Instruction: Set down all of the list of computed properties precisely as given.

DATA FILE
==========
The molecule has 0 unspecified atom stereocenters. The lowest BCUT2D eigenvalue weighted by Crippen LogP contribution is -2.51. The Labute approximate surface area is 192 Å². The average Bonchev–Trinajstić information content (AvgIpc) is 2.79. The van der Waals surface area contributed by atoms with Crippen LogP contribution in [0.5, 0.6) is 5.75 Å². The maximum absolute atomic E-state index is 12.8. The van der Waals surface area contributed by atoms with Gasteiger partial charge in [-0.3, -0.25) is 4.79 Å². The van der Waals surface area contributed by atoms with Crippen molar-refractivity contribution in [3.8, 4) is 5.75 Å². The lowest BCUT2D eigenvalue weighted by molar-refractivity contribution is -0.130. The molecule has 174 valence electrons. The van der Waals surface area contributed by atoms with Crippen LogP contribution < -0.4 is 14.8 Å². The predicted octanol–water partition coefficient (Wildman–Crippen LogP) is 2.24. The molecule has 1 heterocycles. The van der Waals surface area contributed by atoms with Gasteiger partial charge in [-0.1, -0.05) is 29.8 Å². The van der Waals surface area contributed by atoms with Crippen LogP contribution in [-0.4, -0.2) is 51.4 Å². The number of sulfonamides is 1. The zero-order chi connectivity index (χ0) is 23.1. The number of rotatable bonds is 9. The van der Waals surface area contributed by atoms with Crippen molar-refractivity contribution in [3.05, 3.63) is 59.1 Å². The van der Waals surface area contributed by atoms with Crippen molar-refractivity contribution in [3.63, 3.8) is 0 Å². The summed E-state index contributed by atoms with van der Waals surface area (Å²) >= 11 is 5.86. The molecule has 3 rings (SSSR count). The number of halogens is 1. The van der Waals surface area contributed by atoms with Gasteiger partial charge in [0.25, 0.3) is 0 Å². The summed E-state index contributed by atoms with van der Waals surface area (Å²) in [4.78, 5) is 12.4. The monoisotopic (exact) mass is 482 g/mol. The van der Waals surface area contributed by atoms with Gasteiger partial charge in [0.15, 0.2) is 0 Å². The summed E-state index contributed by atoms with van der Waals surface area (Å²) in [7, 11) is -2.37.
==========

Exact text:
The molecule has 0 unspecified atom stereocenters. The lowest BCUT2D eigenvalue weighted by Crippen LogP contribution is -2.51. The Labute approximate surface area is 192 Å². The average Bonchev–Trinajstić information content (AvgIpc) is 2.79. The van der Waals surface area contributed by atoms with Crippen LogP contribution in [0.5, 0.6) is 5.75 Å². The maximum absolute atomic E-state index is 12.8. The van der Waals surface area contributed by atoms with Gasteiger partial charge in [-0.3, -0.25) is 4.79 Å². The van der Waals surface area contributed by atoms with Crippen molar-refractivity contribution in [3.8, 4) is 5.75 Å². The lowest BCUT2D eigenvalue weighted by molar-refractivity contribution is -0.130. The molecule has 174 valence electrons. The van der Waals surface area contributed by atoms with Crippen LogP contribution < -0.4 is 14.8 Å². The predicted octanol–water partition coefficient (Wildman–Crippen LogP) is 2.24. The molecule has 1 heterocycles. The van der Waals surface area contributed by atoms with Gasteiger partial charge in [-0.1, -0.05) is 29.8 Å². The van der Waals surface area contributed by atoms with Crippen LogP contribution in [-0.4, -0.2) is 51.4 Å². The number of sulfonamides is 1. The zero-order chi connectivity index (χ0) is 23.1. The number of rotatable bonds is 9. The van der Waals surface area contributed by atoms with Crippen molar-refractivity contribution in [3.05, 3.63) is 59.1 Å². The van der Waals surface area contributed by atoms with Crippen molar-refractivity contribution in [3.63, 3.8) is 0 Å². The summed E-state index contributed by atoms with van der Waals surface area (Å²) >= 11 is 5.86. The molecule has 3 rings (SSSR count). The number of halogens is 1. The van der Waals surface area contributed by atoms with Gasteiger partial charge in [0.25, 0.3) is 0 Å². The summed E-state index contributed by atoms with van der Waals surface area (Å²) in [4.78, 5) is 12.4. The monoisotopic (exact) mass is 482 g/mol. The van der Waals surface area contributed by atoms with Gasteiger partial charge in [0.15, 0.2) is 0 Å². The summed E-state index contributed by atoms with van der Waals surface area (Å²) in [7, 11) is -2.37.